As we look at 2014, Dell is now the only major OEM that is a privately owned company.  Dell was a publically traded company for 25 years, its IPO was in 1988, a mere two years after Microsoft’s own IPO.   The $24.4 billion buyout orchestrated by Michael Dell is the largest leveraged buyout backed by private equity since the 2007 financial crisis. It is also the largest technology buyout ever.  Michael Dell and Silver Lake Partners put together most of the money with the addition of a $2 billion loan from Microsoft. The “new” private company has released an ad emphasizing its own startup roots: The ad also featured a number of companies that are important customers of Dell’s or Dell Ventures invested in including Amerijet, Gilt.com, The Knot, Overstock.com, Salesforce.com, Shazam, Shutterfly, TripAdvisor, and Zoosk.  It is quite common for large corporations to invest in small start-up and we have ...

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After battling Carl Icahn, Michael Dell has successfully been able to buy back his company (with the help of private equity firm Silver Lake) and take it private.  Michael has bet his own fortune on Dell going private and succeeding again. Michael Dell hopes to refocus the company without the pressures of shareholders and make innovate PCs and get more into the mobile business.  Microsoft has invested $2 billion in Dell to help finance this deal. Let’s take a look at Dell’s history: 1984 Michael Dell, 19 years old, starts a computer business, at first called PC’s Limited, as a pre-med freshman at the University of Texas at Austin 1985 The company designs its first computer, the Turbo PC, featuring an Intel 8088 processor running at 8MHz with a 10MB hard drive and a 5.25-inch floppy drive. 1988 The company, now known as Dell, holds an initial public offering, raising $30 million ...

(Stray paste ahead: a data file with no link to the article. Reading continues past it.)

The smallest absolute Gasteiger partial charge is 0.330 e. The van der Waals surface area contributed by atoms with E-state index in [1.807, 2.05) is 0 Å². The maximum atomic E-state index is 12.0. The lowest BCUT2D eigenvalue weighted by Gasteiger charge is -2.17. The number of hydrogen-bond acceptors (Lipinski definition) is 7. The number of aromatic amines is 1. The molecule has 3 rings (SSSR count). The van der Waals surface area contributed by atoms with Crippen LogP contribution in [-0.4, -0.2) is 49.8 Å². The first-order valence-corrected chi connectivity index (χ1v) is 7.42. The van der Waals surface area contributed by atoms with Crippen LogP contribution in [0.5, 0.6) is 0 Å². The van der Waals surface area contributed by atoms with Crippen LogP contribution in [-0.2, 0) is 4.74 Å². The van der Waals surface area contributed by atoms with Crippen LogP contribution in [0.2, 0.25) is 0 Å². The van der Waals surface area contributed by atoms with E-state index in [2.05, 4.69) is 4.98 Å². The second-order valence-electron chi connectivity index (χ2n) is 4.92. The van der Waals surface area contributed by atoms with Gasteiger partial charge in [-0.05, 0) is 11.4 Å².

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American multinational computer technology corporation Dell is considering taking the company off the publicly traded stock market, however if Microsoft is going to invest in Dell’s privatisation, Tony Redmond wants to have a say in the company’s future decisions.  However, whilst  this seems to be a reasonable approach for a billion pound investor it seems that dell isn’t too happy with this idea and it appears to be holding up negotiations.  A current arrangement includes almost 16% of founder Michael Dell’s stake in his company, Silver Lake Partners as well as Microsoft with $15 billion worth of debt financing from various banks.  However given the razor thin margins of PC OEM’s, clearly Microsoft is after Dell for more than simply profit, making a measure of control essential.  Wall Street Journal reports that despite these hiccups, the deal is still on track to go through and maybe announce in a matter ...

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